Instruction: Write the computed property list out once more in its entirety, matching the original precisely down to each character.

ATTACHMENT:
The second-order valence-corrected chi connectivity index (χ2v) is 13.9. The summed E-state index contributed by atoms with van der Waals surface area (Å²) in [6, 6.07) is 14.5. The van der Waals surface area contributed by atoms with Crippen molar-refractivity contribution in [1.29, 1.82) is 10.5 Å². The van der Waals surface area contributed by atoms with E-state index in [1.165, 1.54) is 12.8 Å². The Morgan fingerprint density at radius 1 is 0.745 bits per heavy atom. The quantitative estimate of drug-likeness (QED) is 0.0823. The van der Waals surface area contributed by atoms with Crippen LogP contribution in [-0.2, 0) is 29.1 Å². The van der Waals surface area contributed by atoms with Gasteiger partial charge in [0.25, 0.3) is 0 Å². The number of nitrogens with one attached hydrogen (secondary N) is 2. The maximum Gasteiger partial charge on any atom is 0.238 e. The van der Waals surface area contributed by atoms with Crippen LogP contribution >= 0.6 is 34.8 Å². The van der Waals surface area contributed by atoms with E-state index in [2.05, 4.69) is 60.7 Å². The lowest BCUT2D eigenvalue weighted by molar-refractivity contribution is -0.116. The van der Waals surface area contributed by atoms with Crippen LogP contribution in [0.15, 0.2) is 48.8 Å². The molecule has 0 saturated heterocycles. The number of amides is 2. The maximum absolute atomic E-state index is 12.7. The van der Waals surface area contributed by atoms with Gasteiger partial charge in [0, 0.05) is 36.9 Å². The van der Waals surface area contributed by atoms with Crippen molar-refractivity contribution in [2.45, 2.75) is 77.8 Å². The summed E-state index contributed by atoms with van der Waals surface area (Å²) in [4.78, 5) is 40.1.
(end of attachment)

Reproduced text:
The second-order valence-corrected chi connectivity index (χ2v) is 13.9. The summed E-state index contributed by atoms with van der Waals surface area (Å²) in [6, 6.07) is 14.5. The van der Waals surface area contributed by atoms with Crippen molar-refractivity contribution in [1.29, 1.82) is 10.5 Å². The van der Waals surface area contributed by atoms with E-state index in [1.165, 1.54) is 12.8 Å². The Morgan fingerprint density at radius 1 is 0.745 bits per heavy atom. The quantitative estimate of drug-likeness (QED) is 0.0823. The van der Waals surface area contributed by atoms with Crippen LogP contribution in [-0.2, 0) is 29.1 Å². The van der Waals surface area contributed by atoms with Gasteiger partial charge in [0.25, 0.3) is 0 Å². The number of nitrogens with one attached hydrogen (secondary N) is 2. The maximum Gasteiger partial charge on any atom is 0.238 e. The van der Waals surface area contributed by atoms with Crippen LogP contribution >= 0.6 is 34.8 Å². The van der Waals surface area contributed by atoms with E-state index in [2.05, 4.69) is 60.7 Å². The lowest BCUT2D eigenvalue weighted by molar-refractivity contribution is -0.116. The van der Waals surface area contributed by atoms with Crippen LogP contribution in [0.15, 0.2) is 48.8 Å². The molecule has 0 saturated heterocycles. The number of amides is 2. The maximum absolute atomic E-state index is 12.7. The van der Waals surface area contributed by atoms with Gasteiger partial charge in [0, 0.05) is 36.9 Å². The van der Waals surface area contributed by atoms with Crippen molar-refractivity contribution in [2.45, 2.75) is 77.8 Å². The summed E-state index contributed by atoms with van der Waals surface area (Å²) in [4.78, 5) is 40.1.